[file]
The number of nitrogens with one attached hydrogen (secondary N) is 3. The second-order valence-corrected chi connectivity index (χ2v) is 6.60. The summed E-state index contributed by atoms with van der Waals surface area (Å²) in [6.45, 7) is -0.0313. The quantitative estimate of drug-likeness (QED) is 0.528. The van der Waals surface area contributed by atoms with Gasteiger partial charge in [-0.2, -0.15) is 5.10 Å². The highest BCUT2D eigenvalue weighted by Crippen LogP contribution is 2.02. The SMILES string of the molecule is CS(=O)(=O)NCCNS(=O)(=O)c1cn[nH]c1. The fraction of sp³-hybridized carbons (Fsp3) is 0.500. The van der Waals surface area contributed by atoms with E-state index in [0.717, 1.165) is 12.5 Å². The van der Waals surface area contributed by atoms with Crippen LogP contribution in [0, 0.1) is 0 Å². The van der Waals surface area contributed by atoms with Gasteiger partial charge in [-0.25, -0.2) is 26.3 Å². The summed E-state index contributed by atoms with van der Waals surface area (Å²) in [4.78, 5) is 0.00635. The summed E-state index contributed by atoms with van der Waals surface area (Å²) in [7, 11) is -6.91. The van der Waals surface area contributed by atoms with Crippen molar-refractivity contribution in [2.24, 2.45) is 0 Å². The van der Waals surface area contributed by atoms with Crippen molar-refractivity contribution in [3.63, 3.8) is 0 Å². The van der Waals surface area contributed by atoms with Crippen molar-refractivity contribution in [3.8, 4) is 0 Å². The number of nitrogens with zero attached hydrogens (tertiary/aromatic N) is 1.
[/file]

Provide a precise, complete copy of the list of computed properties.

The number of nitrogens with one attached hydrogen (secondary N) is 3. The second-order valence-corrected chi connectivity index (χ2v) is 6.60. The summed E-state index contributed by atoms with van der Waals surface area (Å²) in [6.45, 7) is -0.0313. The quantitative estimate of drug-likeness (QED) is 0.528. The van der Waals surface area contributed by atoms with Gasteiger partial charge in [-0.2, -0.15) is 5.10 Å². The highest BCUT2D eigenvalue weighted by Crippen LogP contribution is 2.02. The SMILES string of the molecule is CS(=O)(=O)NCCNS(=O)(=O)c1cn[nH]c1. The fraction of sp³-hybridized carbons (Fsp3) is 0.500. The van der Waals surface area contributed by atoms with E-state index in [0.717, 1.165) is 12.5 Å². The van der Waals surface area contributed by atoms with Crippen LogP contribution in [0, 0.1) is 0 Å². The van der Waals surface area contributed by atoms with Gasteiger partial charge in [-0.25, -0.2) is 26.3 Å². The summed E-state index contributed by atoms with van der Waals surface area (Å²) in [4.78, 5) is 0.00635. The summed E-state index contributed by atoms with van der Waals surface area (Å²) in [7, 11) is -6.91. The van der Waals surface area contributed by atoms with Crippen molar-refractivity contribution in [2.24, 2.45) is 0 Å². The van der Waals surface area contributed by atoms with Crippen molar-refractivity contribution in [3.63, 3.8) is 0 Å². The van der Waals surface area contributed by atoms with Crippen molar-refractivity contribution in [3.8, 4) is 0 Å². The number of nitrogens with zero attached hydrogens (tertiary/aromatic N) is 1.